Besides learning to adapt to college 10 years later, I wanted to share a few things I’ve learned about UX in my first semester of grad school at San Jose State in Human Factors, namely the why behind design guidelines and practices.
tl;dr: If you have the opportunity to take the Kinesiology Motor Learning class (KIN 266), TAKE IT!
Motor Learning (Kinesiology)
Never in life did I think a course in Kinesiology would be applicable to UI design.
My biggest takeaway for the semester was learning the importance of being concise – intelligence doesn’t imply complexity. It’s just the opposite. Simplicity implies intelligence. For example, I learned that it is possible to present 3 research studies (on auditory versus visual short term memory) in 2 minutes without the need to speak at the speed of light. Major lightbulb moment re being concise.
In order to gain skills, you have to train at the right level. If you’re training for long-term retention or mastery of skill, you need to practice what’s called schedule variability (random, varying tasks to keep you on your toes and out of flow). But if you’re training for acquisition (just learning something new for first time), you should practice using more blocked schedules (same task over and over again until you achieve the basics).
Practical application: Think about the different approaches you might use to train a new user. Do they have past experience with your product? Or are they completely new to the subject? Consider different types of Getting Started instructions given their backgrounds, instead of a one-size-fits-all tutorial.
If you’ve read Outliners, no surprises here. It takes a really long time to acquire expertise. But what I didn’t learn from Outliners is that you must engage in “deliberate practice,” meaning you need to constantly challenge yourself and resist the comfort of being in flow. From a cognitive processing point-of-view, you’re creating more pathways to access your knowledge. The theory I learned is that nothing is lost from long-term memory. It is just a problem of access. More pathways implies more access and faster recall.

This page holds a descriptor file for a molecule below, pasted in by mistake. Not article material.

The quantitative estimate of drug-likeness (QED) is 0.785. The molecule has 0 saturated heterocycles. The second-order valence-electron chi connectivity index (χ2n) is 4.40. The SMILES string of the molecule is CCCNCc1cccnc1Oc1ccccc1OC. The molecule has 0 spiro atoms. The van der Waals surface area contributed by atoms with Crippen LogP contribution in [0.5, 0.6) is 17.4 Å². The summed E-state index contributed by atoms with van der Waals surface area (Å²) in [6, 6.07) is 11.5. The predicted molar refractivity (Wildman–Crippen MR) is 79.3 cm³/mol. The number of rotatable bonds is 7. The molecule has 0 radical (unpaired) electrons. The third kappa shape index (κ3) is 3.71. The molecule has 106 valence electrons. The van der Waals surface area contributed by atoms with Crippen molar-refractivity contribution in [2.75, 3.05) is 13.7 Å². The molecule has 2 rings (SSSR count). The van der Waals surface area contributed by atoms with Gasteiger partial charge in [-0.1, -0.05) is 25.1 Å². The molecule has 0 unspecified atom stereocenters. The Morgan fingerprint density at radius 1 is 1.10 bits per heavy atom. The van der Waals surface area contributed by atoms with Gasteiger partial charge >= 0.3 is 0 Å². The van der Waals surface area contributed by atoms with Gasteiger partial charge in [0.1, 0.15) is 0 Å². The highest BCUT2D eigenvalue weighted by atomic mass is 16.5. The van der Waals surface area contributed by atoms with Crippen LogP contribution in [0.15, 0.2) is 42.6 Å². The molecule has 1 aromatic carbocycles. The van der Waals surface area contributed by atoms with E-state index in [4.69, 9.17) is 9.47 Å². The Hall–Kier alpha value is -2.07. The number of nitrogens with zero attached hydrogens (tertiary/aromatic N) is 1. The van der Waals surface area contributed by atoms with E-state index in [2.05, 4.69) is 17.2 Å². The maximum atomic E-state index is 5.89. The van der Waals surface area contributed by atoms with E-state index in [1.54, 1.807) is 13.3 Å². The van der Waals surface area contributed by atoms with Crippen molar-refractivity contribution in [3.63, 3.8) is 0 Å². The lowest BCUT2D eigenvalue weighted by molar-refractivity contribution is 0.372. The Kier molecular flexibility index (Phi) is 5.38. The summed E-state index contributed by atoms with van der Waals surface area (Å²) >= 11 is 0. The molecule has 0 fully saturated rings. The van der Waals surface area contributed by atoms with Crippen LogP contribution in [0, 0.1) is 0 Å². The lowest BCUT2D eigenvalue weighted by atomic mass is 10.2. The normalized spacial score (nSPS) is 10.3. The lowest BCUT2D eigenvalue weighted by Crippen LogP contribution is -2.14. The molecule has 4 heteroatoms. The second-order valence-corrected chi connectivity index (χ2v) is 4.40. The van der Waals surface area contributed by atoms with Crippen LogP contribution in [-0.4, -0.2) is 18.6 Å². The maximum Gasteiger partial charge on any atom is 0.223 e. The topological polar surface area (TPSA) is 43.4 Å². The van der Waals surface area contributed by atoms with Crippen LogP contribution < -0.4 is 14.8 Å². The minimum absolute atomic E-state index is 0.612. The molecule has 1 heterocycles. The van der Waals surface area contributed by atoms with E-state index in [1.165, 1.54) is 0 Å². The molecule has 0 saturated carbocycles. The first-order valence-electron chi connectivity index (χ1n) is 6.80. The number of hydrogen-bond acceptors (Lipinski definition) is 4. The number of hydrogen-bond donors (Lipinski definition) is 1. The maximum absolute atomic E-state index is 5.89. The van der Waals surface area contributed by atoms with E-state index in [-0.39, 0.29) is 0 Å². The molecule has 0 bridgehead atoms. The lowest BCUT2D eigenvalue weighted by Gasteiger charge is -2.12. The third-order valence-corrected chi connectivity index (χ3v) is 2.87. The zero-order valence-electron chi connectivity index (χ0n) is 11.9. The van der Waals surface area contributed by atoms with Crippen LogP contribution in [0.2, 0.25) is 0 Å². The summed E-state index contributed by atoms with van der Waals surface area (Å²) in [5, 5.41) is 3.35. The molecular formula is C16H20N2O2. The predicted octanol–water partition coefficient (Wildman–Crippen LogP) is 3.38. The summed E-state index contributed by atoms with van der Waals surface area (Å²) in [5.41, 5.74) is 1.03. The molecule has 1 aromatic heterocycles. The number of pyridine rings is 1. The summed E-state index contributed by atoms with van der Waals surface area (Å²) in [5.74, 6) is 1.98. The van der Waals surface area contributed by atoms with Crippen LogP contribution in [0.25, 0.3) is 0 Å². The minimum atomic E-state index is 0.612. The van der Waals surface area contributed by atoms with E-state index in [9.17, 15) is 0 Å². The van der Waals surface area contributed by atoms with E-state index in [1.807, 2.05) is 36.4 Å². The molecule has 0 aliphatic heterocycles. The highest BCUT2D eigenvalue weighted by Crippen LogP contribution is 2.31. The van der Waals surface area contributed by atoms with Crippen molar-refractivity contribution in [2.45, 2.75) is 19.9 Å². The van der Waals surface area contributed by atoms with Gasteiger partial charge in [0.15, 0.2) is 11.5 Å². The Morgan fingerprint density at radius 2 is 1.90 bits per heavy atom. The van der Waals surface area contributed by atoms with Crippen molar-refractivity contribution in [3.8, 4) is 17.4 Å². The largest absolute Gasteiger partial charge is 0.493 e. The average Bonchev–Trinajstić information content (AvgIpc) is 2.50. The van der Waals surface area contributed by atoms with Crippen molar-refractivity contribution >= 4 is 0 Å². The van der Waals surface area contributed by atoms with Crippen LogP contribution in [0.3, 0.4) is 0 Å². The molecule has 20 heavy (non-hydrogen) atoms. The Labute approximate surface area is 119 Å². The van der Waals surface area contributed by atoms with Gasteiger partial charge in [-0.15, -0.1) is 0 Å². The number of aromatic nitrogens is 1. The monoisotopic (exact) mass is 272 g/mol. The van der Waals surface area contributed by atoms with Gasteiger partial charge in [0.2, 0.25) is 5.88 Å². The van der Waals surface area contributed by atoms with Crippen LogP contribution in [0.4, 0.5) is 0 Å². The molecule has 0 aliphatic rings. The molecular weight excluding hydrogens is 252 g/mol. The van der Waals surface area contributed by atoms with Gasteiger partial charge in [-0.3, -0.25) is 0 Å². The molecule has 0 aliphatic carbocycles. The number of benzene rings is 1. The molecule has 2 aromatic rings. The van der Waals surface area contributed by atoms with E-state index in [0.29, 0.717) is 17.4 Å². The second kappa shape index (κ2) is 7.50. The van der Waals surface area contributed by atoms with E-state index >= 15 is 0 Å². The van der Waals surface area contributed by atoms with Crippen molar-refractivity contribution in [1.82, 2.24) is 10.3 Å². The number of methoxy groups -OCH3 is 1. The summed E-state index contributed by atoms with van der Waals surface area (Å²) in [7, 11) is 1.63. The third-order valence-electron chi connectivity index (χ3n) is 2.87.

Practical application: Figure out how to break flow to keep your skills sharp. The obvious suggestion is to try something new in your field.
There are 16 categories in which skill is acquired (Gentile’s model): 2 environment predicable possibilities (picking up cup on table, or picking up cup on a moving conveyer belt) * 2 context variability possibilities (pitches at 50mph every item, or pitches varying between 50mph and 70mph) * 2 body transport possibilities (are you walking or are you sitting at a desk) * 2 limb manipulation possibilities (does the task require you to move?)
Depending on which category your task falls in, research has shown that some methods for acquiring skills are better than others. In the context variability tasks, if the task is always going to be varying, you should always train the user using task variability. For example, once the baseball player learns to hit the ball, you have to start training him or her using different speeds. In other words, try to simulate the real world as much as possible in the training.
Practical application: If designing a mobile application, you need to think about what task classification it falls into. Is the user going to be stationary most of the time using the app (e.g. taking a picture)? Or is the user going to be in body transport (i.e. walking down the street following directions to a location)? It may seem ridiculously obvious or subtle, but environmental context really matters in the design (e.g. the size of the buttons need to be bigger on a mobile application during body transport tasks) The book Tapworth: Designing Great iPhone Apps (thanks to Jon at O’Reilly whose twitter handle i can’t find, sorry dude, for giving me a copy years ago) goes into good detail here.
Implicit versus explicit knowledge
Explicit knowledge is the knowledge that you verbalize. Implicit knowledge is unconscious knowledge. For example, have you ever tried to teach someone how to code and totally forgot to mention the variable on the left-size of the equal sign is the one being assigned, and not the one on the right? It isn’t really because you forgot. That information just got stored in your unconscious, implicit knowledge. We move info into implicit knowledge to free up cognitive resources needed to learn things like lamda expressions, anonymous methods, and Test Driven Development. Like tying your shoes, you don’t think which shoe string to pick up first. You tie your shoes in the morning as you think about your first meeting of the day.